• Hi Catherine/Kirill,

    I included a screenshot of the 2 test circuits/simulations. The 'ramp' signals in each case in reality go to V+ in under 2 minutes, not at all what the simulations predict. I know all about the basics of op-amps (of 30 years experience) but never used this device before - not surprisingly as it has only been available for under 2 years!

    The 2 situations should give similar ramp times as in the simulation but in practice the ramp going negative needs a large current thru the 2 ohms to do anything. Separating the sense resistor from +V or -V makes no difference.

    Catherine, your simulations work fine here. I'm not sure how to upload .asc files in this forum. Links to external files may work?

    The balance resistor indeed makes so little difference here it can be omitted. The simulation does report a small difference.

    Having a ramp in either polarity is not the issue, it's getting any ramp of the correct duration and to respond to perhaps 20uV of input difference. The LTC2063 spec is 5uV offset so this should be possible.

    I'm expecting a replacement LTC2063 chip soon, so can report back once it turns up.


    The design is part of a system with a lithium primary cell, 3.6V. The spec calls for measuring supply current and estimating remaining life of the cell. But, the device current varies between 20uA and 50mA. Also the current monitor itself cannot take more than a few microamps or the cell life is reduced.

    There are many gas gauges for rechargeable cells. All take >50uA and have complications in making them work at very low current.

    Here the integrator time is dependant on the current thru a sense resistor. A micro can detect when the ramp gets near complete and reset the integrator, then increment a counter. With the LTC2063 supply current is <2uA so can be left always-on.

    LTC2063 (ADI) and LPV821 (from T.I.) are the only chips that can do this job at the moment. The T.I. chip has maximum supply of 3.6V and my cell voltage is 3.6V, so right on the limit. The LTC2063 has max supply of 5.25V, and is preferred.

    Probably too much information, but should fill in gaps.


  • Hi Rob,

    So, you expect the slope of the output voltage to be significantly slower. This will be true if the integrator input floats; in this case, bias current will flow through the capacitor. You should expect a slope value in the region of 3 millivolts per second, based on the specification for the operational amplifier.

    In your case, it is not. Between the inputs of the op-amp is a resistor; note that the LTC2063 has a very high open-loop gain; the offset voltage is amplified and fed to the output; to compensate, the op-amp must pass some current through the capacitor and resistor, which form a differentiating RC network. Consequently, a slope is formed at the output, which differentiated and compensates for any impact between the inputs.

    I tested my version using the elementary model of op-amp:

    You can see that the slope is much greater than you would expect, thinking only of the bias current. To simulate turning on the amplifier, I used a surge offset voltage. Also, do not forget about the contact potentials and thermal effects, which can add a few more microvolts to the input, then the slope will be even greater than in my simulation.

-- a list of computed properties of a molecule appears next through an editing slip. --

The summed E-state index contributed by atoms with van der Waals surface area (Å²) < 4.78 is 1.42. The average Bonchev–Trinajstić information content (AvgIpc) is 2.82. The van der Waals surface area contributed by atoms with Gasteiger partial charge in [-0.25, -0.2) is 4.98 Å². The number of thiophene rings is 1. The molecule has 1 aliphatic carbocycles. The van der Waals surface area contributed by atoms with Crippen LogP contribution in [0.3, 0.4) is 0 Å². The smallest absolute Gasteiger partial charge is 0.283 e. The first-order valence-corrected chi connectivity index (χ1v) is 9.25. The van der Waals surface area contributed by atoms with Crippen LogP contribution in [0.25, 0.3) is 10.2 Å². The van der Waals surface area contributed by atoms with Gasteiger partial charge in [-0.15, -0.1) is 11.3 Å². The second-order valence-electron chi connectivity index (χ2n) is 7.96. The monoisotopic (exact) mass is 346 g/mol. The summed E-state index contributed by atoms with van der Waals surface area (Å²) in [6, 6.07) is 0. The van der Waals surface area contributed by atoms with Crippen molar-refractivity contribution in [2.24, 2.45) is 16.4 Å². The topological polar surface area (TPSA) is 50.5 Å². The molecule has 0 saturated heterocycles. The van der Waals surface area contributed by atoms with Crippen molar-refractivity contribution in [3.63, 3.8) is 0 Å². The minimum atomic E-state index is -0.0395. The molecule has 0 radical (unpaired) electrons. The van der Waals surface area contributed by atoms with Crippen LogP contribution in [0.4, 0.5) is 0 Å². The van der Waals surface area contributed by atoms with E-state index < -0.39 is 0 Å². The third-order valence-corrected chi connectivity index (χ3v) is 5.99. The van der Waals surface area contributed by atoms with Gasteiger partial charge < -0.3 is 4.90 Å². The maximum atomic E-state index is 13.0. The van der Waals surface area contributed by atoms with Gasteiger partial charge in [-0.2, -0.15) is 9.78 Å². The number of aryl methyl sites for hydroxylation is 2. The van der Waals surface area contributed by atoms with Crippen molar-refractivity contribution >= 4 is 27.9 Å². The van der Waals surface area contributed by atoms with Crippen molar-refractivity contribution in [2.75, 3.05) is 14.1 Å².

Please test other samples. It should be expected that some sample will have a different sign of the offset voltage and the slope will be negative, but just as significant. Let me know the results.

    I hope that this help you.



  • Success!

    I changed the amplifier and it produces a slope closer to the simulation. No idea what caused the other part to produce an incorrect result. With no input current it drifts upwards slowly over 5 minutes. This situation will never happen in practice as I expect the rest of the circuit to draw >20uA at all times.

    So it appears a chopper-stabilised amplifier will work as an integrator.

    Kirill: I think your open loop simulation is correct on paper and looks even worse than my 1st amplifier. Before I commit to the design, there's a set of 20 test boards to make. I can measure the drift on these and get some idea of the spread.

    I never saw an op-amp circuit drift nearly so fast as the 1st one here. My circuit is an update of one which has much worse specs than the LTC2063 yet performs OK.

    The 4.7k can be reduced to further counteract the amplifer imperfections.

    Thanks for all your help and this was my first post in ADI Eng Zone since changing jobs. My new job has fewer restrictions on cost, so I can put in some more expensive parts from Analog!


  • Hi Rob,

    I think you should also try measuring offset voltage right on the board. This will give you the opportunity to find out the effect of the offset voltage on the circuit. This is interesting at least from a theoretical point of view.

    The 4.7k can be reduced to further counteract the amplifer imperfections

    That doesn't seem like a good idea to me. As you probably know, the integrator integrates the input current in the time domain and, ideally, should receive the input signal from a source with infinitely large internal resistance. Increasing the resistor would be preferable if the requirements of your design allow it.

    Wait for results.